In these difficult times, we are advised to keep our immune systems healthy by getting fresh air and exercise. And then the mayor closes down the parks. Luckily we still had the beaches to walk on. Now Gov. David Ige is taking even that away from us.
So, the only remaining place to get exercise is on city streets where you cannot logistically distance from oncoming walkers/joggers without stepping out into traffic.
I am stunned at the stupidity of this latest edict. We should expect, at the very minimum, that our state leaders exercise common sense.
Now is ideal time to do roadwork and cleanups
Instead of carping on who should have done more to lessen the coronavirus threat, why not use it to our advantage? Our freeways, roads and streets are in horrible condition, so why not use the lack of traffic to put qualified contractors to work patching and paving them?
I’m sure that we’re paying countless bureaucrats and drones for doing nothing while they could be doing many of our needed repairs and cleanups. It wouldn’t be hard to keep the 6-foot rule intact while picking up trash, etc., from the H-1 and H-2 freeways and many public places. It’s time for our elected officials and bureaucrats to think outside the box.
Odd times made odder by unsteady president
I’m a registered Democrat — a left-leaning progressive, in fact — who, back in 2015, was already telling friends that I never would want a child of mine to grow up to be like Donald Trump. Here’s a man who delights in demeaning his political opponents, reporters, migrants and even — most recently — government officials like the governors of Washington and Michigan.
The media reported on all of this because that’s their job.
It’s troubling that Trump would call the media “the enemy of the people” for doing what the Fourth Estate does: speak truth to power. But he also says the media — except for Fox News — are the enemy of the people.
These are very strange times, made stranger by the unsteady performance of a president so lacking in compassion, respect and political skills that are so desperately needed to bring the country together to address the coronavirus pandemic.
Jerome M. Comcowich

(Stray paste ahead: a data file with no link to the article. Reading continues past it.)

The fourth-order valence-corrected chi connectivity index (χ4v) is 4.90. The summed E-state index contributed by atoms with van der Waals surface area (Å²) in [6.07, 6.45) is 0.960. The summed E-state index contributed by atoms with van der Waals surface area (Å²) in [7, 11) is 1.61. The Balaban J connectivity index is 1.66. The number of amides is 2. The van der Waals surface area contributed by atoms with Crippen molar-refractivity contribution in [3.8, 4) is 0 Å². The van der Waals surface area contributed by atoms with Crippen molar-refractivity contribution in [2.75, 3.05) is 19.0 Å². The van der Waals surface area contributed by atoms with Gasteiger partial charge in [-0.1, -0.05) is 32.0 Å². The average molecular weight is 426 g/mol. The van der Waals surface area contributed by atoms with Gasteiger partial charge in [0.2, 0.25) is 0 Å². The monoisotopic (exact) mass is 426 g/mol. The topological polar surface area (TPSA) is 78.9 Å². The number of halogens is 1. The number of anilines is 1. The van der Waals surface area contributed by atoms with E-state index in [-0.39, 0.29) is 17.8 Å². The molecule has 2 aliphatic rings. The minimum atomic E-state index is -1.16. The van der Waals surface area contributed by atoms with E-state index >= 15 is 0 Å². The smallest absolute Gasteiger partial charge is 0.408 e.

Online option helps, but pales to in-person class
Letter-writer Glenn Young offered some thoughtful post-COVID-19 ideas on what might be kept from this very trying period (“Restrictions show we can reduce traffic,” March 29, Letters, Star-Advertiser). But his advice on “permanently transitioning University of Hawaii to online instruction” simply does not make sense.
Online education can be useful and certainly provides an opportunity for students who could never ordinarily access a college education. But as a veteran University of Hawaii-Manoa faculty who has been “transitioned” from face-to-face to online education, I find it a very poor substitute. A face-to-face classroom lends itself much more easily to building a community of learners, to sharing knowledge, experiences and ideas between the people in that classroom. Class discussions and team presentations of projects students have done together build skills they can take with them into the workplace, and as citizens.
There is the vitally important “social” aspect of education. Online classes simply cannot provide the same quality of education.
Comprehensive data needed for true picture
I appreciate the work the Star- Advertiser is doing to provide the most current data and information about COVID-19.
I couldn’t help but question the statistics being reported in your paper and other media, especially as it seems that everyone is focused on per capita cases of infection. By my estimation, less than 1.4% of Hawaii’s population has received a coronavirus test. That percentage could be much lower if individuals have received multiple tests, since there is no information about how patients are tested before they are considered “clear.”
Many patients have shown no symptoms and were tested only because of possible contact with an infected person. I suspect many have not been tested because they had no clue if they were exposed.
Our leaders need to provide a more comprehensive set of facts. My worry is that we get complacent because the numbers look good, then our state gets blindsided by decisions based on inadequate data.
Like security checks, do COVID airport screening
I enjoy the Hawaiian vibe and ocean, coming to Hawaii twice a year.
Tourism cannot return as long as the “two-week stay in your room” order remains necessary.
However I think Hawaii’s political, health and business leadership could use their considerable clout with the airlines whose passengers find Hawaii a highly desirable destination, to work out an effective screening process at the origination point of flights. That could be done by a combination of temperature taking or testing for COVID-19 (I hear three-minute tests are available) prior to boarding an aircraft.
If it costs the passenger extra, that is a small price to pay for the safety of both passenger and kamaaina safety.
We currently have security screening at airports — why not COVID-19 checks until a vaccine can be widely distributed?
Let’s get creative and fast before the economy falls into a hole it will have an even harder time getting out of.
Salt Lake City, Utah
KINDNESS GOING VIRAL
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